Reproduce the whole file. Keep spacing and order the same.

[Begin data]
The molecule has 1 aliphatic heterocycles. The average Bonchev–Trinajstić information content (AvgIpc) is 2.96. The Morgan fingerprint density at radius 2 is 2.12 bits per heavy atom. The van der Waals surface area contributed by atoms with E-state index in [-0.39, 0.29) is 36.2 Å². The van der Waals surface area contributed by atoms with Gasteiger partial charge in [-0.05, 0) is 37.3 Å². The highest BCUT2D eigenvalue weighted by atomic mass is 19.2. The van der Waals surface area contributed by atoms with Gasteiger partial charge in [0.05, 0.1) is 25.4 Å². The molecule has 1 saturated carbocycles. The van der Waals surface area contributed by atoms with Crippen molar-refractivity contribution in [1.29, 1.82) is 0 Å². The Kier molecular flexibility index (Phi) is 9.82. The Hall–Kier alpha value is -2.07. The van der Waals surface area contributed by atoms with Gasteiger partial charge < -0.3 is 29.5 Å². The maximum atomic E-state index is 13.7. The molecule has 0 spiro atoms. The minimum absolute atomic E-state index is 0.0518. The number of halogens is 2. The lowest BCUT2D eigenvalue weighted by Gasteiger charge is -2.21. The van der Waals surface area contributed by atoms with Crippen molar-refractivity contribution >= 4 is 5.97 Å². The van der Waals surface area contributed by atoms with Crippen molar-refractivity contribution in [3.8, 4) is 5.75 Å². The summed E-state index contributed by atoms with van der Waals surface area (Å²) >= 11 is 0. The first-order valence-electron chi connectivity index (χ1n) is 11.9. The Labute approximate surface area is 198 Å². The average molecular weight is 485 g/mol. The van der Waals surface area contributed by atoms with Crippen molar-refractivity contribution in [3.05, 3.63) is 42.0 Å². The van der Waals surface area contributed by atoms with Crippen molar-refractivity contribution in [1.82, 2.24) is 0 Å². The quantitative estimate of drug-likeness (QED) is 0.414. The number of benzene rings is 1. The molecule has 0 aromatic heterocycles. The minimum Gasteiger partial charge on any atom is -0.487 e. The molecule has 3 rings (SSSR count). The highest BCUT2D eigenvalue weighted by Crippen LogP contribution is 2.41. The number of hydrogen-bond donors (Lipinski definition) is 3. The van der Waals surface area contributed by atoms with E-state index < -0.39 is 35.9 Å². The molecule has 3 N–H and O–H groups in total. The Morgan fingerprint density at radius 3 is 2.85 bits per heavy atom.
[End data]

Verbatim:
The molecule has 1 aliphatic heterocycles. The average Bonchev–Trinajstić information content (AvgIpc) is 2.96. The Morgan fingerprint density at radius 2 is 2.12 bits per heavy atom. The van der Waals surface area contributed by atoms with E-state index in [-0.39, 0.29) is 36.2 Å². The van der Waals surface area contributed by atoms with Gasteiger partial charge in [-0.05, 0) is 37.3 Å². The highest BCUT2D eigenvalue weighted by atomic mass is 19.2. The van der Waals surface area contributed by atoms with Gasteiger partial charge in [0.05, 0.1) is 25.4 Å². The molecule has 1 saturated carbocycles. The van der Waals surface area contributed by atoms with Crippen molar-refractivity contribution in [1.29, 1.82) is 0 Å². The Kier molecular flexibility index (Phi) is 9.82. The Hall–Kier alpha value is -2.07. The van der Waals surface area contributed by atoms with Gasteiger partial charge < -0.3 is 29.5 Å². The maximum atomic E-state index is 13.7. The molecule has 0 spiro atoms. The minimum absolute atomic E-state index is 0.0518. The number of halogens is 2. The lowest BCUT2D eigenvalue weighted by Gasteiger charge is -2.21. The van der Waals surface area contributed by atoms with Crippen molar-refractivity contribution >= 4 is 5.97 Å². The van der Waals surface area contributed by atoms with Crippen molar-refractivity contribution in [3.8, 4) is 5.75 Å². The summed E-state index contributed by atoms with van der Waals surface area (Å²) >= 11 is 0. The first-order valence-electron chi connectivity index (χ1n) is 11.9. The Labute approximate surface area is 198 Å². The average molecular weight is 485 g/mol. The van der Waals surface area contributed by atoms with Crippen molar-refractivity contribution in [3.05, 3.63) is 42.0 Å². The van der Waals surface area contributed by atoms with Crippen molar-refractivity contribution in [1.82, 2.24) is 0 Å². The quantitative estimate of drug-likeness (QED) is 0.414. The number of benzene rings is 1. The molecule has 0 aromatic heterocycles. The minimum Gasteiger partial charge on any atom is -0.487 e. The molecule has 3 rings (SSSR count). The highest BCUT2D eigenvalue weighted by Crippen LogP contribution is 2.41. The number of hydrogen-bond donors (Lipinski definition) is 3. The van der Waals surface area contributed by atoms with E-state index < -0.39 is 35.9 Å². The molecule has 3 N–H and O–H groups in total. The Morgan fingerprint density at radius 3 is 2.85 bits per heavy atom.